David Guerrero Guevara was considered one of Spain’s greatest new talents in painting.
The “child prodigy” of Malaga saw his works exhibited in the city’s biggest gallery at the age of 13. His talent, the colors he used and his imagination made him stand out. On April 6, 1987, the “little painter,” as the Spanish press called him, was scheduled to give an interview to a Radio Popular journalist.
He hurried out of his house at 6:30 in the afternoon and never returned.
David Guerrero was born in October 1973.
David never made it to the gallery to do the interview. He was also absent from the painting class he had immediately after. His family reported him missing the same evening when his father drove to pick him up from the art studio and couldn’t find him. The authorities mobilized immediately.
Within the first 24 hours, they concluded that the 13-year-old disappeared somewhere along the 250-meter route that separated his home from the bus stop. There were no witnesses who saw him at the bus stop or inside the bus. Not of course in the gallery or the workshop. The police, having no other evidence, began questioning all of David’s friends and relatives. All they learned was that the little boy had a stomach ache that day and was quite nervous about the interview.
As expected, he had no enemies. The possibility of kidnapping for ransom was also ruled out. On the one hand, no one contacted the family. On the other hand, the Guerreros got by on the meager salary of their father who worked in the textile industry.
After a few months, despite intensive investigations and the publicity the disappearance received, no usable evidence had emerged. So the case was dropped
Portrait of David’s father, as he had painted him.
The case was reopened 3 years later. Hema Calderon, a classmate of David’s from the art workshop, recalled that a few days before he disappeared, the 13-year-old had given her a painting. It was a portrait of a middle-aged man with a hooked nose. “He’s a Swiss I met,” he had told her without giving any further information.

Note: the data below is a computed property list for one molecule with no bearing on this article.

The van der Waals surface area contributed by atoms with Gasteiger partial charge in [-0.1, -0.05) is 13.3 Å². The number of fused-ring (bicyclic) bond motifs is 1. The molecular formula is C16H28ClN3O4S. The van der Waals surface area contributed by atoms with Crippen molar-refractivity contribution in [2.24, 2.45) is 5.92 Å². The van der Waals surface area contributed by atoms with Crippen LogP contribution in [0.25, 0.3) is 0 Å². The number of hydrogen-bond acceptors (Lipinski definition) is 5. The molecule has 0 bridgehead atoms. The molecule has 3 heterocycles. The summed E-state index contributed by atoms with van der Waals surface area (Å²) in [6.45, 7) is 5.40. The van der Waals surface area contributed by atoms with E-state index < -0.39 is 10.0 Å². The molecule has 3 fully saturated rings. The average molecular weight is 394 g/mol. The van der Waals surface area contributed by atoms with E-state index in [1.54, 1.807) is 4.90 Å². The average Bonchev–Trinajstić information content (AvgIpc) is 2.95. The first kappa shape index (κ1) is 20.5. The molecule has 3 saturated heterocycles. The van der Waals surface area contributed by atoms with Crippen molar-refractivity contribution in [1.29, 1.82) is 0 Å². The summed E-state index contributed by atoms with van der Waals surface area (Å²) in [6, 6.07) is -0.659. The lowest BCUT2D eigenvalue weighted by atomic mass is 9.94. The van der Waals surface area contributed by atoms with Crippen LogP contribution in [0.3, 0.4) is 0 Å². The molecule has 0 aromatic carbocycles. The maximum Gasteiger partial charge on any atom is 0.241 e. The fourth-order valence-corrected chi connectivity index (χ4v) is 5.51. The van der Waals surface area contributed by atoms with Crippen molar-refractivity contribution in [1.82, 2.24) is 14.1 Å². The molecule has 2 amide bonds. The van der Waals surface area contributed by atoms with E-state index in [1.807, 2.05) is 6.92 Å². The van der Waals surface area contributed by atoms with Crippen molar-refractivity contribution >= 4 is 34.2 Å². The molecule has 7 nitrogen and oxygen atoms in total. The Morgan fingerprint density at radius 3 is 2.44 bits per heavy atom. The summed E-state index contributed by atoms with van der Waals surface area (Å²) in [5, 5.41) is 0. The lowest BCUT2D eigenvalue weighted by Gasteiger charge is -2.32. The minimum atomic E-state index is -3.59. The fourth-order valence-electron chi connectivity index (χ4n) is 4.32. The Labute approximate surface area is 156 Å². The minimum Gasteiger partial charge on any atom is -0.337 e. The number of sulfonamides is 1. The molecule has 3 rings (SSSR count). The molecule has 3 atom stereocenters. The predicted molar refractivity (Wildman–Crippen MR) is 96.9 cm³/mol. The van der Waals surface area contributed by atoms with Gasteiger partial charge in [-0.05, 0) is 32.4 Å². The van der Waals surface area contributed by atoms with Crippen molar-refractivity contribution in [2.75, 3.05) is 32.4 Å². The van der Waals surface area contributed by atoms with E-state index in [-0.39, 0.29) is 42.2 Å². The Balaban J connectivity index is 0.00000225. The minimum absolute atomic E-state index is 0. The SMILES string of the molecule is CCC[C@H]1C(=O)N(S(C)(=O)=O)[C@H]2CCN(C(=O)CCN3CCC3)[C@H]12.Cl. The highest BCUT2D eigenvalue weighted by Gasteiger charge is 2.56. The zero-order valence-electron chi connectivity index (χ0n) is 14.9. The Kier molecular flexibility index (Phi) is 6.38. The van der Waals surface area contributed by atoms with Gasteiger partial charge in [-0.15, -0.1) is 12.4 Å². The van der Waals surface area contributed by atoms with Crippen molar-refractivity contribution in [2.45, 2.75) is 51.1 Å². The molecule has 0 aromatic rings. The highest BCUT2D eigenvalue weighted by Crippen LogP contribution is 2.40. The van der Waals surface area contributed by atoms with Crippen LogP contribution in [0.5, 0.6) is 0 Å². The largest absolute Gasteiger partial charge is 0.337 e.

The police considered the evidence important enough to reopen the investigation.
They searched the records of the Málaga lodges and surroundings and gathered all the Swiss patrons at the time of David’s disappearance. There was one that stood out, both in appearance, but also because of a testimony. A maid of the hotel where he was staying testified that while cleaning his room 3 years ago, she had found a paper towel with the following written on it:
David Guerrero. Wellin
It was the first name and the neighborhood where the 13-year-old lived. Immediately, in collaboration with Interpol, the Spanish Police launched procedures to locate the man. Once again they hit a wall. The Swiss, whose details have never been released, had died just a year earlier. Of course, they searched his house in Switzerland, but they found nothing related to David’s disappearance.
So the case went back on file, where it would remain for the next 30 years.
One of David’s last works before he disappeared.
The “death” of David
Although there was no progress in the search, the family never lost hope that David was alive and would one day return. They decided to declare him legally dead only in 2016, shortly after his father’s death.
“It’s just a bureaucratic process, so we can continue. It doesn’t mean we’re not still waiting for David to return.”
Indeed, the family continued to search, regardless of the police. His brother, Jorge, worked closely with a journalist named Daniel Carretero. They had asked to be given access to all the case files – five boxes of documents, interrogation reports and other evidence. What impressed them was a deposition, which had never been made public. A neighbor, who was no longer alive, had said that he saw the 13-year-old in the painting workshop that afternoon.
Then Jorge and Daniel started looking for David’s old classmates and teachers to ask them what they remembered from that time. Soon they received an anonymous phone call:
“Find Hervasius, from the lab.”
Self-portrait of the “little painter”. He made it in 1986.
The “weirdest disappearance”
The anonymous tip received by David’s brother and the reporter was deemed serious enough to reopen the case. No one remembered “Hervasios”, but the police thought it was a nickname. He did not exclude the possibility that it was the same Swiss who was depicted in the sketch. Interpol called the case “one of the strangest disappearances of all time”. And this is because, despite the immediate and massive mobilization of authorities, family and the world, the evidence was almost zero. It was as if the earth opened up and swallowed him.
Unofficially, for the authorities the prevailing version is that David was kidnapped by a pedophile ring. The family seems to think so too.
However, since 2016, the case remains open, although no investigations are carried out.
From time to time, his works are even exhibited and remind of his talent and history.
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